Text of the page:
Tower of London -- Sunday service review
It's amazing how many places you can get into for free by pretending to be religious — St. Paul's, Westminster Abbey, Hampton Court... and now the Chapel Royal at Tower of London. If I knew London sightseeing was so cheap for christians I would have converted ages ago. It must be one of the perks — not only do you get entry into heaven, but you get free entry into a load of tourist attractions too. Praise be to Jesus!
All you've got to do is walk up to the Beefeater by the main gate and say you're there for the mass, and he'll let you straight through — past all the people who paid for their ticket. Yup, I know it sounds daft, but trust me — I've done it. It works. Once you're through the gate you are basically on your own. They'll let you walk to the chapel all be yourself, totally unescorted. They certainly are very trusting, these christians.
It only works on Sunday mornings though, because that's when the mass is. And you do actually have to attend the mass, so it's not a total free pass.
I know exactly what your next question is... can I have a look around the rest of the Tower as well? Well the answer to that is... no. You're not supposed to. If you want to see the whole lot then you're supposed to buy a full-price ticket. But there doesn't seem to be a lot to stop you miscreants from trying. Just don't blame me if you end up in the dungeon (or a police cell). Because quite frankly you'll deserve it, for sinning so soon after attending mass. Luckily I'm a member of Historic Royal Palaces anyway (which gives me free entry into the palaces), so I could walk around totally guilt free. I didn't actually tell them that I was a member though, so I could see how the process works. And it does work (trust me).
You get to see a quite a lot of the Tower anyway, just walking to the church, because it's situated right inside the grounds. Once you've come through the main gate the route takes you down Water Lane to Traitor's Gate. Then you turn left through the Bloody Tower arch, and up the stairs to Tower Green. The famous White Tower will loom up on your right as you stroll up the steps, and you'll get a glimpse of Waterloo Barracks as well, where they keep the Crown Jewels. The church itself is situated right behind the execution site, where Henry's Queens all knelt and lost their head.
At 10:45 they'll start letting you in for the 11 o'clock Matin. It's a very nice compact little church, but it's not going to knock your socks off like St. Paul's Cathedral. It's basically just a big box with a few columns down the middle. There are no stained glass windows or anything like that. The altar is a very simple affair with a few candlesticks, crucifix and plain table and cloth. There are a few memorials around the walls and floor, encased behind metal spikes. They've also got a brown wood organ with golden pipes. But the real glory is buried in the floor — because this is where the headless corpses of all the traitors lie: people like Anne Boleyn, Lady Jane Grey and the Earl of Essex.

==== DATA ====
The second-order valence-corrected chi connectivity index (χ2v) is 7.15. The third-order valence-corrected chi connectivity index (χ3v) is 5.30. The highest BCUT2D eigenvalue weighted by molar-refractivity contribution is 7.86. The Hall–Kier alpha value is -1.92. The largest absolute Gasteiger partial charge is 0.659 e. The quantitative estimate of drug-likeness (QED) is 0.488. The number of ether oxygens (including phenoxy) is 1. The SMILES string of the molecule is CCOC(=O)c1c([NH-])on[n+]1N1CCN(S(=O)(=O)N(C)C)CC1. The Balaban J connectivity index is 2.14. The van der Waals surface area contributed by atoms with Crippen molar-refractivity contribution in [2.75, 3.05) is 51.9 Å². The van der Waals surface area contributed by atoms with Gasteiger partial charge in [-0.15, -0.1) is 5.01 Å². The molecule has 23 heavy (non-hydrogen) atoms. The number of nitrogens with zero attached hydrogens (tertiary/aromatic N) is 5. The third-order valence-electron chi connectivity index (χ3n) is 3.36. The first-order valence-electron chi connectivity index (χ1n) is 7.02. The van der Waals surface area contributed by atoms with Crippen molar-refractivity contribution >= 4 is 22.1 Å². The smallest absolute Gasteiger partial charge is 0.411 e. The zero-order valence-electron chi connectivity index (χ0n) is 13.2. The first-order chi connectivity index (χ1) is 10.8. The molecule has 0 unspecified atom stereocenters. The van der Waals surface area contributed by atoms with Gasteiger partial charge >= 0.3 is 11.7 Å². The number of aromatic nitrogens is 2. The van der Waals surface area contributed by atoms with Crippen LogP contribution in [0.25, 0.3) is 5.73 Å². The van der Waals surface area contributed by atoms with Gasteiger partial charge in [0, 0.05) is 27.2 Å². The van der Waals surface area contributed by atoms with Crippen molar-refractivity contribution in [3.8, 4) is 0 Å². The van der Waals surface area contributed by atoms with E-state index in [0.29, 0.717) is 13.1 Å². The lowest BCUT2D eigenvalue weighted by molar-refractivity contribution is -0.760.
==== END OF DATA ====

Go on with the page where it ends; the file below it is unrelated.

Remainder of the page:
The mass is about to start any minute now... so I'm quietly writing this in a pew. Not even God can see me scribbling. Because it's a Sunday service everyone is dressed up to the nines. Suits and scarves and jackets and ties are the order of the day. I get the impression that the same congregation comes every week, made up from the people who live inside the Tower. There's not a lot of tourists here. I think I'm probably the only one. It's all old folks and couples in their Sunday best, chatting to each other like old friends. I'm trying to tot them up in my head and I reckon there's about 50, plus another 10 for the choir. The choir is all decked out in white robes and red dresses, parading in behind a Yeoman warder.
Because it's such a small place the singing really fills the church and it's some of the nicest stuff I've heard. They are doing choral works by Haydn at the moment, standing in a group by the altar. They've got one bird singing solo lines above the bearded blokes and it really is very pretty. Very pretty indeed.
Uh-oh... drama time. One lady has just shuffled out of her line and ran out crying, weeping down the aisle. The Yeoman warder by the door tries to comfort her but he is a big burly bloke about ten feet tall, which would have been a difficult shoulder to cry on. I wonder what her story was? I guess it's between her and God, and we'll leave her be.
After an hour it's all over and they've set up a few tables for coffee. Most of the people stay behind for a chat and a cake, but I head back out into the pouring rain. That is probably Gods way of thanking this non-believer for infiltrating his house, sending me home with a wet coat and a cold.
Of all the church services I've been to in London, this is easily the least popular with tourists. St. Paul's and Westminster Abbey were probably both about 80% tourists, Hampton Court less so (about 20%). But this one was basically just me and the locals — them in their suits and shoes, and me in my jumper and jeans. It was also the only service where I felt like I was intruding on their do, which is silly really because of course it was very friendly. I even had a chat with the vicar by the door.
Guest – I suggest you DON'T call it mass here! Mass is a very Catholic word and this chapel is VERY Church of England (obviously!). I suggest you call it a 'Service'. I was told off once when I phoned to ask what time The Mass started!!
Admin – Noted... I suppose I was lucky they didnt march me out ten steps to Tower Green. That's how they used to deal with sinners at the Tower of London.
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